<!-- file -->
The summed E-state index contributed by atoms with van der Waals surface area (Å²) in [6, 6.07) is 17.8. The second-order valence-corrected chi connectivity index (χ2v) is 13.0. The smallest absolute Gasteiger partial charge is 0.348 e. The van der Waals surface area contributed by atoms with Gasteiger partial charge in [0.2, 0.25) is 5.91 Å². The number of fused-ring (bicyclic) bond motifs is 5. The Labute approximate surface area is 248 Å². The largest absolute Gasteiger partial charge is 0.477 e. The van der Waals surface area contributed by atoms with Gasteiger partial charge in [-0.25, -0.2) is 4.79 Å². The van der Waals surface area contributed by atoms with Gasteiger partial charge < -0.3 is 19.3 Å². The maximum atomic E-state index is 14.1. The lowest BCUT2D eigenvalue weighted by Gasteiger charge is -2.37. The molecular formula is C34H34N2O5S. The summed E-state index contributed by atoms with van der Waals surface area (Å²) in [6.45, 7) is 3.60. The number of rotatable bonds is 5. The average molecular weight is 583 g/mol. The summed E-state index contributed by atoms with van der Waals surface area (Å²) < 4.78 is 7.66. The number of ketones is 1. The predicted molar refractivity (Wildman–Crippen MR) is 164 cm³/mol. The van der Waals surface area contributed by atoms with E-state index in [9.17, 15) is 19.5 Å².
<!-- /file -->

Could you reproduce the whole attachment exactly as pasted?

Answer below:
The summed E-state index contributed by atoms with van der Waals surface area (Å²) in [6, 6.07) is 17.8. The second-order valence-corrected chi connectivity index (χ2v) is 13.0. The smallest absolute Gasteiger partial charge is 0.348 e. The van der Waals surface area contributed by atoms with Gasteiger partial charge in [0.2, 0.25) is 5.91 Å². The number of fused-ring (bicyclic) bond motifs is 5. The Labute approximate surface area is 248 Å². The largest absolute Gasteiger partial charge is 0.477 e. The van der Waals surface area contributed by atoms with Gasteiger partial charge in [-0.25, -0.2) is 4.79 Å². The van der Waals surface area contributed by atoms with Gasteiger partial charge < -0.3 is 19.3 Å². The maximum atomic E-state index is 14.1. The lowest BCUT2D eigenvalue weighted by Gasteiger charge is -2.37. The molecular formula is C34H34N2O5S. The summed E-state index contributed by atoms with van der Waals surface area (Å²) in [6.45, 7) is 3.60. The number of rotatable bonds is 5. The average molecular weight is 583 g/mol. The summed E-state index contributed by atoms with van der Waals surface area (Å²) < 4.78 is 7.66. The number of ketones is 1. The predicted molar refractivity (Wildman–Crippen MR) is 164 cm³/mol. The van der Waals surface area contributed by atoms with E-state index in [9.17, 15) is 19.5 Å².